Potential fantasy value situation No. 2 — RB for Tennessee Titans

Why it's valuable: Next up we have the backfield for the Tennessee Titans. Rookie Bishop Sankey had perhaps the best potential situation for putting up good fantasy numbers but left a lot to be desired on the stat sheet. Sankey finished with just 569 yards and two touchdowns. He also averaged a mediocre 3.7 yards per carry. Now, a lot of that had to do with the offensive line and shaky quarterback situation in Tennessee, but it still doesn't reflect well on Sankey considering he was a rookie who was given a good chunk of carries and also failed to make much noise around the goal line. 

The Titans have the No. 2 pick in the draft and although they will probably take a defensive end as most mock drafts are indicating, expect Tennessee to look at other options in the backfield if not just for insurance in case Sankey has a repeat performance of 2014.

Potential fantasy value situation No. 3 — RB for San Diego Chargers

Why it's valuable: Ryan Mathews had another injury-plagued season in 2014 and finished with 330 yards on 74 carries and three touchdowns. Mathews seems to have a good year every other year. He eclipsed the 1,000-yard plateau in years 2011 and 2013, but failed to do so in 2010, 2012 and now 2014. It seems like a good bet to draft Mathews in odd years. Either way, he's been inconsistent enough on a fringe playoff team to warrant some kind of change in the backfield. If someone ends up replacing him, whether it be a rookie or backup running back Branden Oliver or Donald Brown, be sure to weigh the options of drafting that RB over Mathews.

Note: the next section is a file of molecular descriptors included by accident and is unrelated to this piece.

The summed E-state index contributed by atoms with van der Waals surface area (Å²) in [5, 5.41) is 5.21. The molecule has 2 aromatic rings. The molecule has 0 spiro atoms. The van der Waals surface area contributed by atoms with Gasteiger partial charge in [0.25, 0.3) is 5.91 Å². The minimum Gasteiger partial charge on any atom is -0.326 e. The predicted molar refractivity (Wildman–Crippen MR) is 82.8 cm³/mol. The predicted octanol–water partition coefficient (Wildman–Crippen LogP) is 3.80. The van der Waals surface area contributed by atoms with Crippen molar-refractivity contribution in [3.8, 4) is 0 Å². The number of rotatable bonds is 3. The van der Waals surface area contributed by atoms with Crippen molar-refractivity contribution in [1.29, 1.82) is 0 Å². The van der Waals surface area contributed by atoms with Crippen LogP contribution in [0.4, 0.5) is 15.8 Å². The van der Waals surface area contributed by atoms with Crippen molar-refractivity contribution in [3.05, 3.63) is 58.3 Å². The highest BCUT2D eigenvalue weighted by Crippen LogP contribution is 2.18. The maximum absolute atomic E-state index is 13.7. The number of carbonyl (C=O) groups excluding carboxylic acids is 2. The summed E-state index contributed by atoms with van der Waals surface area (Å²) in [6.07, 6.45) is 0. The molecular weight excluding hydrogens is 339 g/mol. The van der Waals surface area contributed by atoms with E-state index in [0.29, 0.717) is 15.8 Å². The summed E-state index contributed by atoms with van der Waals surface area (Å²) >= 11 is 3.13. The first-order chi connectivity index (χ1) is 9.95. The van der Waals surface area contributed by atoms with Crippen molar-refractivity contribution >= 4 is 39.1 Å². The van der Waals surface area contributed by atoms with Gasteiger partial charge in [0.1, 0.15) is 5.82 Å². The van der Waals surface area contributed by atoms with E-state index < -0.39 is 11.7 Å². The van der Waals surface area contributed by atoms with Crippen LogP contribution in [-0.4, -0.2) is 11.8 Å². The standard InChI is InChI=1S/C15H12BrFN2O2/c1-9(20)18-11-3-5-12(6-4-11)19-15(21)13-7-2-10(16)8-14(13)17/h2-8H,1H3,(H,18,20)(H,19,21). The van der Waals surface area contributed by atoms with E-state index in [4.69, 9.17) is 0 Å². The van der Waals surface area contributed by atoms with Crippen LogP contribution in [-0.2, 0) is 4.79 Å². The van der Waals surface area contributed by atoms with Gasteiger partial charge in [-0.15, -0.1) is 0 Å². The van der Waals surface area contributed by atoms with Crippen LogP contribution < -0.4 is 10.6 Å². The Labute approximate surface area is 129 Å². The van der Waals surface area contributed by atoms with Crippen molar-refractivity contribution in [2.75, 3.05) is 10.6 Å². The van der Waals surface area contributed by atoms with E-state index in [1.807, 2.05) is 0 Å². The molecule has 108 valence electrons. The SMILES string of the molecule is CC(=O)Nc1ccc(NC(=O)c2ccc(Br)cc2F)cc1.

Potential fantasy value situation No. 4 — RB for Atlanta Falcons

Why it's valuable: We mentioned this one in our coaches shuffle podcast earlier last month but it bears repeating. Kyle Shanahan has proven to be a successful running coach and now that he's in Atlanta, expect the coordinator who made a 1,000 yard rusher out of late draft pick Alfred Morris to shake things up in the backfield. Right now, Devonta Freeman looks like the guy Atlanta will be utilizing first, but he struggled at times as a rookie and hasn't shown any sign that he can be a reliable fantasy running back as of yet. This is one situation to monitor because of Shanahan's past success and the wide open backfield in Atlanta. 

Published in Podcasts
Tuesday, 23 December 2014 00:00

Week 17 pickups

I cannot believe that it is already the end of the fantasy football season. Like all fantasy seasons there have been a mix of ups-and-downs, as well as unknown players taking the leap towards fantasy relevance. If you are in a league that runs through the entire regular season this is your last chance to swoop up players that can help you claim bragging rights over your entire league.